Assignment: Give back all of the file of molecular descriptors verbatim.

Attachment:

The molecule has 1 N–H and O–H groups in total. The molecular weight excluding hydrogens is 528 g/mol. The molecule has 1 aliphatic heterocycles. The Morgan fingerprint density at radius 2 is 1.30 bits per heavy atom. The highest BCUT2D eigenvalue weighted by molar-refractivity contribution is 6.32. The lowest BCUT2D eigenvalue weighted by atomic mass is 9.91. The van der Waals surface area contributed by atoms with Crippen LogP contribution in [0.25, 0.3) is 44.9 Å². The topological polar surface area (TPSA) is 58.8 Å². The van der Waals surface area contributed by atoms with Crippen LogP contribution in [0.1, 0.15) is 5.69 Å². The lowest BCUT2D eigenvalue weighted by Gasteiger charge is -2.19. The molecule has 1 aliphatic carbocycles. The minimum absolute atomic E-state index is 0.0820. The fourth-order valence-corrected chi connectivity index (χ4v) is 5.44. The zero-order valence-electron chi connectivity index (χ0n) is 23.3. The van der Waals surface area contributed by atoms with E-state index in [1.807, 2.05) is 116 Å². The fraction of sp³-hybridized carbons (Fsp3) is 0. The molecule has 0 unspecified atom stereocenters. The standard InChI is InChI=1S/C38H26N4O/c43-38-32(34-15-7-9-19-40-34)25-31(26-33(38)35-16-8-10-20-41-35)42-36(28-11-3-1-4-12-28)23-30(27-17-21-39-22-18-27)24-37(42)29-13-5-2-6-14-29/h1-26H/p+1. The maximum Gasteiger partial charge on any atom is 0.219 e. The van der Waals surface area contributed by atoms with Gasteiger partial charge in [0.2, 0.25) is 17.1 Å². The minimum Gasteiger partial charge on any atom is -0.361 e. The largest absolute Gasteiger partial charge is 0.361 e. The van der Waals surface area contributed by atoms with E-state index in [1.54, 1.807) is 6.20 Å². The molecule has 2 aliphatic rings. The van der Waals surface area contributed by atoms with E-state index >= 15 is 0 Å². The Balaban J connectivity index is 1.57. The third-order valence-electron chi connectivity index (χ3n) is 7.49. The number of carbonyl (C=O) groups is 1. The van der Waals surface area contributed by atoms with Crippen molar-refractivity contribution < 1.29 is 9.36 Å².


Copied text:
The molecule has 1 N–H and O–H groups in total. The molecular weight excluding hydrogens is 528 g/mol. The molecule has 1 aliphatic heterocycles. The Morgan fingerprint density at radius 2 is 1.30 bits per heavy atom. The highest BCUT2D eigenvalue weighted by molar-refractivity contribution is 6.32. The lowest BCUT2D eigenvalue weighted by atomic mass is 9.91. The van der Waals surface area contributed by atoms with Crippen LogP contribution in [0.25, 0.3) is 44.9 Å². The topological polar surface area (TPSA) is 58.8 Å². The van der Waals surface area contributed by atoms with Crippen LogP contribution in [0.1, 0.15) is 5.69 Å². The lowest BCUT2D eigenvalue weighted by Gasteiger charge is -2.19. The molecule has 1 aliphatic carbocycles. The minimum absolute atomic E-state index is 0.0820. The fourth-order valence-corrected chi connectivity index (χ4v) is 5.44. The zero-order valence-electron chi connectivity index (χ0n) is 23.3. The van der Waals surface area contributed by atoms with E-state index in [1.807, 2.05) is 116 Å². The fraction of sp³-hybridized carbons (Fsp3) is 0. The molecule has 0 unspecified atom stereocenters. The standard InChI is InChI=1S/C38H26N4O/c43-38-32(34-15-7-9-19-40-34)25-31(26-33(38)35-16-8-10-20-41-35)42-36(28-11-3-1-4-12-28)23-30(27-17-21-39-22-18-27)24-37(42)29-13-5-2-6-14-29/h1-26H/p+1. The maximum Gasteiger partial charge on any atom is 0.219 e. The van der Waals surface area contributed by atoms with Gasteiger partial charge in [0.2, 0.25) is 17.1 Å². The minimum Gasteiger partial charge on any atom is -0.361 e. The largest absolute Gasteiger partial charge is 0.361 e. The van der Waals surface area contributed by atoms with E-state index in [1.54, 1.807) is 6.20 Å². The molecule has 2 aliphatic rings. The van der Waals surface area contributed by atoms with E-state index >= 15 is 0 Å². The Balaban J connectivity index is 1.57. The third-order valence-electron chi connectivity index (χ3n) is 7.49. The number of carbonyl (C=O) groups is 1. The van der Waals surface area contributed by atoms with Crippen molar-refractivity contribution < 1.29 is 9.36 Å².